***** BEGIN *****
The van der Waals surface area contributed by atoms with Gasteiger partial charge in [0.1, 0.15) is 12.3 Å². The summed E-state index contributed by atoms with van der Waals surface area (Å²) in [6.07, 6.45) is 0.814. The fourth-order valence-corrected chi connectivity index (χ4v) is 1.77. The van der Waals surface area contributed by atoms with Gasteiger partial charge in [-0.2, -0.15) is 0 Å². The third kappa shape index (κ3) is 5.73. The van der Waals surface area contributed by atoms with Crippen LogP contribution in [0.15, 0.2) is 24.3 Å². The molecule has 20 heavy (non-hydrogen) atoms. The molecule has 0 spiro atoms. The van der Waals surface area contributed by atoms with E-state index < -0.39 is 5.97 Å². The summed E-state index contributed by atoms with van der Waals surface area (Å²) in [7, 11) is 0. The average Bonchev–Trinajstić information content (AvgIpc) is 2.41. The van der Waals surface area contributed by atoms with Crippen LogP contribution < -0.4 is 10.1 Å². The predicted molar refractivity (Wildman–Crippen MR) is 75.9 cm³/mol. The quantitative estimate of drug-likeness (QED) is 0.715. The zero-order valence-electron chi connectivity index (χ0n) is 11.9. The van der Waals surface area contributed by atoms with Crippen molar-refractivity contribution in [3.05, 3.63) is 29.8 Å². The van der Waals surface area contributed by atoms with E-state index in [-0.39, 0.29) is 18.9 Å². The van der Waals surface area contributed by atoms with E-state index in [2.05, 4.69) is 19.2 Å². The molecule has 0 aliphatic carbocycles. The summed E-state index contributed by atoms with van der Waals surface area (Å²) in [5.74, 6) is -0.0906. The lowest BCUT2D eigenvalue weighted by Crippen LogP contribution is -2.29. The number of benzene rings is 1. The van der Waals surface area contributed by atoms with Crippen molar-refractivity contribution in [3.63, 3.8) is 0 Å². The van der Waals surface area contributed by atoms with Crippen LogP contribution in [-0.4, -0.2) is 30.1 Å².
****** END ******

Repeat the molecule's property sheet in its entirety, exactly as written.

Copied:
The van der Waals surface area contributed by atoms with Gasteiger partial charge in [0.1, 0.15) is 12.3 Å². The summed E-state index contributed by atoms with van der Waals surface area (Å²) in [6.07, 6.45) is 0.814. The fourth-order valence-corrected chi connectivity index (χ4v) is 1.77. The van der Waals surface area contributed by atoms with Gasteiger partial charge in [-0.2, -0.15) is 0 Å². The third kappa shape index (κ3) is 5.73. The van der Waals surface area contributed by atoms with Crippen LogP contribution in [0.15, 0.2) is 24.3 Å². The molecule has 20 heavy (non-hydrogen) atoms. The molecule has 0 spiro atoms. The van der Waals surface area contributed by atoms with E-state index < -0.39 is 5.97 Å². The summed E-state index contributed by atoms with van der Waals surface area (Å²) in [7, 11) is 0. The average Bonchev–Trinajstić information content (AvgIpc) is 2.41. The van der Waals surface area contributed by atoms with Crippen LogP contribution < -0.4 is 10.1 Å². The predicted molar refractivity (Wildman–Crippen MR) is 75.9 cm³/mol. The quantitative estimate of drug-likeness (QED) is 0.715. The zero-order valence-electron chi connectivity index (χ0n) is 11.9. The van der Waals surface area contributed by atoms with Crippen molar-refractivity contribution in [3.05, 3.63) is 29.8 Å². The van der Waals surface area contributed by atoms with E-state index in [-0.39, 0.29) is 18.9 Å². The van der Waals surface area contributed by atoms with E-state index in [2.05, 4.69) is 19.2 Å². The molecule has 0 aliphatic carbocycles. The summed E-state index contributed by atoms with van der Waals surface area (Å²) in [5.74, 6) is -0.0906. The lowest BCUT2D eigenvalue weighted by Crippen LogP contribution is -2.29. The number of benzene rings is 1. The van der Waals surface area contributed by atoms with Crippen molar-refractivity contribution in [3.63, 3.8) is 0 Å². The van der Waals surface area contributed by atoms with Crippen LogP contribution in [-0.4, -0.2) is 30.1 Å².